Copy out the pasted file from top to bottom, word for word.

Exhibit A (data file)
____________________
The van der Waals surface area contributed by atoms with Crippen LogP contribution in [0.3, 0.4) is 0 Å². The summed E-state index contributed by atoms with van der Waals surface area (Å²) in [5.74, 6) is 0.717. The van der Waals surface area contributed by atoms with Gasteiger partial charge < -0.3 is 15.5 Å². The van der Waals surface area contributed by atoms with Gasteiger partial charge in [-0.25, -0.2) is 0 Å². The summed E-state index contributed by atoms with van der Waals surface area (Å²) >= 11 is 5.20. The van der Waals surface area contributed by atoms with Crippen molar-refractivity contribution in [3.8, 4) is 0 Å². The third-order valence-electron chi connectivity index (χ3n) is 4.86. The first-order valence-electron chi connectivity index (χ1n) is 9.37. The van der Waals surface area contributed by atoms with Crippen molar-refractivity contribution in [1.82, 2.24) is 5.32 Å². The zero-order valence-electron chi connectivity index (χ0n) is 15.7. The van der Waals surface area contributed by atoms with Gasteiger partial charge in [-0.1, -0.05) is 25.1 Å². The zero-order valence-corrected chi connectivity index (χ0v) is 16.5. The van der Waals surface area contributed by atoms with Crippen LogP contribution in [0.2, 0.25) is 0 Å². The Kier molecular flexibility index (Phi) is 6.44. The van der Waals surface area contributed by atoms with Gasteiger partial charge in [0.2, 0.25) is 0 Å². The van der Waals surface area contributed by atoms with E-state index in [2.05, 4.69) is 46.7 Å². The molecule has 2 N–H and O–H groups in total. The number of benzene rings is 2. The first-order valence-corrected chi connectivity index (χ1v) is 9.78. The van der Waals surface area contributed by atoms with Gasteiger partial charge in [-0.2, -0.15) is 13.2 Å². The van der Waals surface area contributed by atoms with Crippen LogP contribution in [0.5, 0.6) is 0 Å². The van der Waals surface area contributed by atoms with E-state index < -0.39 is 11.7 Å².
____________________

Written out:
The van der Waals surface area contributed by atoms with Crippen LogP contribution in [0.3, 0.4) is 0 Å². The summed E-state index contributed by atoms with van der Waals surface area (Å²) in [5.74, 6) is 0.717. The van der Waals surface area contributed by atoms with Gasteiger partial charge < -0.3 is 15.5 Å². The van der Waals surface area contributed by atoms with Gasteiger partial charge in [-0.25, -0.2) is 0 Å². The summed E-state index contributed by atoms with van der Waals surface area (Å²) >= 11 is 5.20. The van der Waals surface area contributed by atoms with Crippen molar-refractivity contribution in [3.8, 4) is 0 Å². The third-order valence-electron chi connectivity index (χ3n) is 4.86. The first-order valence-electron chi connectivity index (χ1n) is 9.37. The van der Waals surface area contributed by atoms with Crippen molar-refractivity contribution in [1.82, 2.24) is 5.32 Å². The zero-order valence-electron chi connectivity index (χ0n) is 15.7. The van der Waals surface area contributed by atoms with Gasteiger partial charge in [-0.1, -0.05) is 25.1 Å². The zero-order valence-corrected chi connectivity index (χ0v) is 16.5. The van der Waals surface area contributed by atoms with Crippen LogP contribution in [0.2, 0.25) is 0 Å². The Kier molecular flexibility index (Phi) is 6.44. The van der Waals surface area contributed by atoms with Gasteiger partial charge in [0.2, 0.25) is 0 Å². The van der Waals surface area contributed by atoms with E-state index in [2.05, 4.69) is 46.7 Å². The molecule has 2 N–H and O–H groups in total. The number of benzene rings is 2. The first-order valence-corrected chi connectivity index (χ1v) is 9.78. The van der Waals surface area contributed by atoms with Gasteiger partial charge in [-0.2, -0.15) is 13.2 Å². The van der Waals surface area contributed by atoms with Crippen LogP contribution in [0.5, 0.6) is 0 Å². The van der Waals surface area contributed by atoms with E-state index < -0.39 is 11.7 Å².